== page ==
Some of the most effective jobsite solutions are brilliantly simple. All of the solutions shown here have become standard operating procedure for the companies featured.
Problem: Unsightly portable toilets and/or restrictive homeowners associations (HOAs).
Solution: “Necessity is the mother of invention,” says Joanne Hall of Villa Builders, in Arnold, Md. Made of 6-foot and 8-foot fence sections, this two-sided outhouse-hider is discrete, repaintable, and sturdy, thanks to a triangular brace. The HOA (which didn’t object to the Dumpster, oddly) seems placated, and “the homeowner wrote us a great little testimonial. She was thrilled,” Hall says.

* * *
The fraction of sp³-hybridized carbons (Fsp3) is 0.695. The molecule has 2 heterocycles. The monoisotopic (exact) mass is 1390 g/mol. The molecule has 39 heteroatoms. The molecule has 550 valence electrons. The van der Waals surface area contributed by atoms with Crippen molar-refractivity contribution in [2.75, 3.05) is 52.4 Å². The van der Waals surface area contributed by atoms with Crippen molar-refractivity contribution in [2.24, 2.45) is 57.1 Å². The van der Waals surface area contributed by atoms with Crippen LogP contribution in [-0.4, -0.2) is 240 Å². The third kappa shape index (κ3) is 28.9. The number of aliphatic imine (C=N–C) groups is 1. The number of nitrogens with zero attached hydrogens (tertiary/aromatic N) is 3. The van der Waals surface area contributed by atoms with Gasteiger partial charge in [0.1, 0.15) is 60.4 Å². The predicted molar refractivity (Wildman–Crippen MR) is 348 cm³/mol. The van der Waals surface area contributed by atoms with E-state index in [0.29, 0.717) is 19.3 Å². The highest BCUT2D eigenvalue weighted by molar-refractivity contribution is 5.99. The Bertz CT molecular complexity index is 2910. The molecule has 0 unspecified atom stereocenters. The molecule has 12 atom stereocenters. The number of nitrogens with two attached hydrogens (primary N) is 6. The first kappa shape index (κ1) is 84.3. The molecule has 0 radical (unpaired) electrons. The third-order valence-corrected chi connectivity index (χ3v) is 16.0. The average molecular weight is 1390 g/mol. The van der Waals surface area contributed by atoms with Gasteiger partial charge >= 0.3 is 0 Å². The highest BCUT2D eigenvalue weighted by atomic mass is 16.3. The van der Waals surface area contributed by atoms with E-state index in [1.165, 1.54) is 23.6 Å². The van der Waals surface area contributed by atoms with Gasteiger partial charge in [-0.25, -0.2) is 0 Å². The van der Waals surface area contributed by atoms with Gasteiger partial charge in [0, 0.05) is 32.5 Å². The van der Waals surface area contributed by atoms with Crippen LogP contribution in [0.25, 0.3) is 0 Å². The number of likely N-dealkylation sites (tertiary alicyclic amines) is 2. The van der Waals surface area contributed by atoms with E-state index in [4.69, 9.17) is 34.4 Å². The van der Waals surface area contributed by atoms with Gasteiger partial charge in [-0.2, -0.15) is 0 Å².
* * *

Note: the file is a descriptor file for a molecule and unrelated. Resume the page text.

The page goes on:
Problem: Sloppy safety habits and/or time wasted finding safety gear.
Solution: A two-gallon “safety bucket” for each production employee of Harrell Remodeling, in Mountain View, Calif. In it: dust masks, respirator filters, earplugs (five sets), safety glasses (two pairs), small first-aid kid (larger jobs also have a fully stocked first-aid kid), personal CPR barriers, and rubber gloves. Staff store their buckets in their vehicles and bring them to monthly production meetings for restocking, says Deana Bond, production manager.
Problem: Disorganized permits and signage; trespassers.
Solution: Rasevic Construction, in Bethesda, Md., uses all-in-one job signs to “centralize the data and bring all the stakeholders and interests in line”: from homeowner to inspectors to “the poor delivery guy,” says Paul Rasevic, president.
The responsibility of the job’s superintendent, each sign holds all job permits (photocopied and laminated), contact information, marketing brochures, and, in large letters, “no trespassing.” “It’s really good for neighbors,” Rasevic says. You don’t want them “tromping through the yard” or endangering their safety.
—Leah Thayer, senior editor, REMODELING.